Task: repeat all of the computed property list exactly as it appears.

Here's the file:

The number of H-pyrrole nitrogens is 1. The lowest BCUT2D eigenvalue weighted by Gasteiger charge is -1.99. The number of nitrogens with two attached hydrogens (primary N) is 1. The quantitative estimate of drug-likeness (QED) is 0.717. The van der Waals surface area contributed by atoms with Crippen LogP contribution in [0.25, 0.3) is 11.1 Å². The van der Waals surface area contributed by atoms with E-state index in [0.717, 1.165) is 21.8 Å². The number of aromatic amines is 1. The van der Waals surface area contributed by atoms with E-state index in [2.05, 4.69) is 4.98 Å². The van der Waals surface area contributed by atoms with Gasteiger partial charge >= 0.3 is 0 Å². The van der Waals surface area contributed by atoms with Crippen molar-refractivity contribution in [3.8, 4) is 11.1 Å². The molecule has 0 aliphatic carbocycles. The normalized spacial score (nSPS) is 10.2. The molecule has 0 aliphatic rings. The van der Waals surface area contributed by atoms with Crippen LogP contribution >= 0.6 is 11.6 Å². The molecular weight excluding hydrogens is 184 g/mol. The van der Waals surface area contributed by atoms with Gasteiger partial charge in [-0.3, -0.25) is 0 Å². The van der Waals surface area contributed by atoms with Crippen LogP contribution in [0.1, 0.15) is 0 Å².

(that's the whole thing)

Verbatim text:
The number of H-pyrrole nitrogens is 1. The lowest BCUT2D eigenvalue weighted by Gasteiger charge is -1.99. The number of nitrogens with two attached hydrogens (primary N) is 1. The quantitative estimate of drug-likeness (QED) is 0.717. The van der Waals surface area contributed by atoms with Crippen LogP contribution in [0.25, 0.3) is 11.1 Å². The van der Waals surface area contributed by atoms with E-state index in [0.717, 1.165) is 21.8 Å². The number of aromatic amines is 1. The van der Waals surface area contributed by atoms with E-state index in [2.05, 4.69) is 4.98 Å². The van der Waals surface area contributed by atoms with Gasteiger partial charge >= 0.3 is 0 Å². The van der Waals surface area contributed by atoms with Crippen molar-refractivity contribution in [3.8, 4) is 11.1 Å². The molecule has 0 aliphatic carbocycles. The normalized spacial score (nSPS) is 10.2. The molecule has 0 aliphatic rings. The van der Waals surface area contributed by atoms with Crippen LogP contribution >= 0.6 is 11.6 Å². The molecular weight excluding hydrogens is 184 g/mol. The van der Waals surface area contributed by atoms with Gasteiger partial charge in [-0.3, -0.25) is 0 Å². The van der Waals surface area contributed by atoms with Crippen LogP contribution in [0.1, 0.15) is 0 Å².